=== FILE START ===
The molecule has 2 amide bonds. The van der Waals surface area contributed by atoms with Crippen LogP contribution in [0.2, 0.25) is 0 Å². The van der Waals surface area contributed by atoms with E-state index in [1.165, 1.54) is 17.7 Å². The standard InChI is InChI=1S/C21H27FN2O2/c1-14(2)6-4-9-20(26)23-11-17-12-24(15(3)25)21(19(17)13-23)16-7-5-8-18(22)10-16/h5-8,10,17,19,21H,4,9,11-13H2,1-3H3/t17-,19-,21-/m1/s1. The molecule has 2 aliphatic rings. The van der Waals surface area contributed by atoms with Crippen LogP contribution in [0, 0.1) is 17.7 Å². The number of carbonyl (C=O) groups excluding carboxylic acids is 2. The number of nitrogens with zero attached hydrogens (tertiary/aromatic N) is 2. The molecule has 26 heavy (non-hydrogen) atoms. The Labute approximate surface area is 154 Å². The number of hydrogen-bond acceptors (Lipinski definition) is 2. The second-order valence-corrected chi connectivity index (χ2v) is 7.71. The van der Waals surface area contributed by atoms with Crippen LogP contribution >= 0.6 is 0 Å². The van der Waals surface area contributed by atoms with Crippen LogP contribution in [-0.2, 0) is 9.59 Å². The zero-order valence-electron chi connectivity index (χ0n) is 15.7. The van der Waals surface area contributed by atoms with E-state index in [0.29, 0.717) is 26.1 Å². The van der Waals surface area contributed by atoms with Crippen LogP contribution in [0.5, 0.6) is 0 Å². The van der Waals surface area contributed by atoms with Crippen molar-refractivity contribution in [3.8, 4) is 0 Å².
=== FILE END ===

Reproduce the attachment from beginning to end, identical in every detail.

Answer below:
The molecule has 2 amide bonds. The van der Waals surface area contributed by atoms with Crippen LogP contribution in [0.2, 0.25) is 0 Å². The van der Waals surface area contributed by atoms with E-state index in [1.165, 1.54) is 17.7 Å². The standard InChI is InChI=1S/C21H27FN2O2/c1-14(2)6-4-9-20(26)23-11-17-12-24(15(3)25)21(19(17)13-23)16-7-5-8-18(22)10-16/h5-8,10,17,19,21H,4,9,11-13H2,1-3H3/t17-,19-,21-/m1/s1. The molecule has 2 aliphatic rings. The van der Waals surface area contributed by atoms with Crippen LogP contribution in [0, 0.1) is 17.7 Å². The number of carbonyl (C=O) groups excluding carboxylic acids is 2. The number of nitrogens with zero attached hydrogens (tertiary/aromatic N) is 2. The molecule has 26 heavy (non-hydrogen) atoms. The Labute approximate surface area is 154 Å². The number of hydrogen-bond acceptors (Lipinski definition) is 2. The second-order valence-corrected chi connectivity index (χ2v) is 7.71. The van der Waals surface area contributed by atoms with Crippen LogP contribution >= 0.6 is 0 Å². The van der Waals surface area contributed by atoms with Crippen LogP contribution in [-0.2, 0) is 9.59 Å². The zero-order valence-electron chi connectivity index (χ0n) is 15.7. The van der Waals surface area contributed by atoms with E-state index in [0.29, 0.717) is 26.1 Å². The van der Waals surface area contributed by atoms with Crippen LogP contribution in [0.5, 0.6) is 0 Å². The van der Waals surface area contributed by atoms with Crippen molar-refractivity contribution in [3.8, 4) is 0 Å².